Longhorn beetle conservation
The longhorn beetle is one of Sweden's rarest beetles. The species is strongly associated with dead oak wood that are exposed to the sun. The larva develops between bark and wood where it eats its way through the phloem. Development from egg to beetle takes about two years.
In the past, the range extended across large parts of southern Sweden, but the species is currently only found within a limited area in the Stockholm region. The main threat is the lack of large areas with old rough oaks and a general overgrowth of the land. Today, the longhorn beetle is classified as Critically Endangered on the Swedish red list.
Sunlit groves of oaks - a perfect biotope for the longhorn beetle.
What we do at Nordens Ark
Since 2006, Nordens Ark has worked with the breeding and release of longhorn beetles. The work takes place in collaboration with the County Administrative Board in Uppsala and Kalmar counties, and within the framework of action programs for threatened species.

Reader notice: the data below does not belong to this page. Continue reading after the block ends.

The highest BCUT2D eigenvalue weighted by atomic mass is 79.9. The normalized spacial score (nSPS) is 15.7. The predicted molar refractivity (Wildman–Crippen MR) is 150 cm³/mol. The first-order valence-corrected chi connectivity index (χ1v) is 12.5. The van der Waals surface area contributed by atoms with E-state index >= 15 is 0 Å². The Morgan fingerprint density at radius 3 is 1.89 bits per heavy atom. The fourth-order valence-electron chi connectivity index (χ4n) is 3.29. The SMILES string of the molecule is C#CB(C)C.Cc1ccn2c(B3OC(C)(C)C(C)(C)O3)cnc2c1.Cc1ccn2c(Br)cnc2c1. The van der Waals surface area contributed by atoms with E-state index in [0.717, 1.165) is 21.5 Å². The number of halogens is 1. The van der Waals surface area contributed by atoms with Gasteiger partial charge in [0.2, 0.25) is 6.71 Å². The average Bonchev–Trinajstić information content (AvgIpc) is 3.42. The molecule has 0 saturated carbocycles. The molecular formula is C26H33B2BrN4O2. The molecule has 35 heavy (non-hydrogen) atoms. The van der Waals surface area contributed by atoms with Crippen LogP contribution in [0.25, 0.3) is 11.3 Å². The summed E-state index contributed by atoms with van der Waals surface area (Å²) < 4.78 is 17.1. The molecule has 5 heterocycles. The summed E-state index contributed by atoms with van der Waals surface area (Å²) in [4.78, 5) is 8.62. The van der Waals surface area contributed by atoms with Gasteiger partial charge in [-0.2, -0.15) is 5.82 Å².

The breeding programme of the longhorn beetle is unique and the only one of its kind. Over the years, we have developed an efficient breeding method where we annually produce between 500-1000 beetles for release. Breeding takes place in the Nordens Ark breeding facility, where we have built several outdoor aviaries in a sunlit location. The aviaries are filled with rough-barked oak logs where the beetles lay their eggs.
In mid-June, the beetles hatch out of the logs. During the following 2–4 weeks, the beetles that hatch are regularly released. Before releases, males and females are allowed to mate. This is so that the females will immediately start producing eggs when they are released into the wild. Releases take place at several locations in Kalmar and Uppsala counties where oak environments have been restored. Thanks to the releases, the longhorn beetle is now found again in two places in its former range.
News from the project - July 2023
In 2023, we have released 250 longhorn beetles, distributed in both Kalmar and Uppsala counties.
Thanks to releases over many years, there are now functioning and reproducing populations of longhorn beetles in both the Björnö nature reserve and around the southern parts of the Dalälven river.
In collaboration with
The County Administrative Board in Uppsala and Kalmar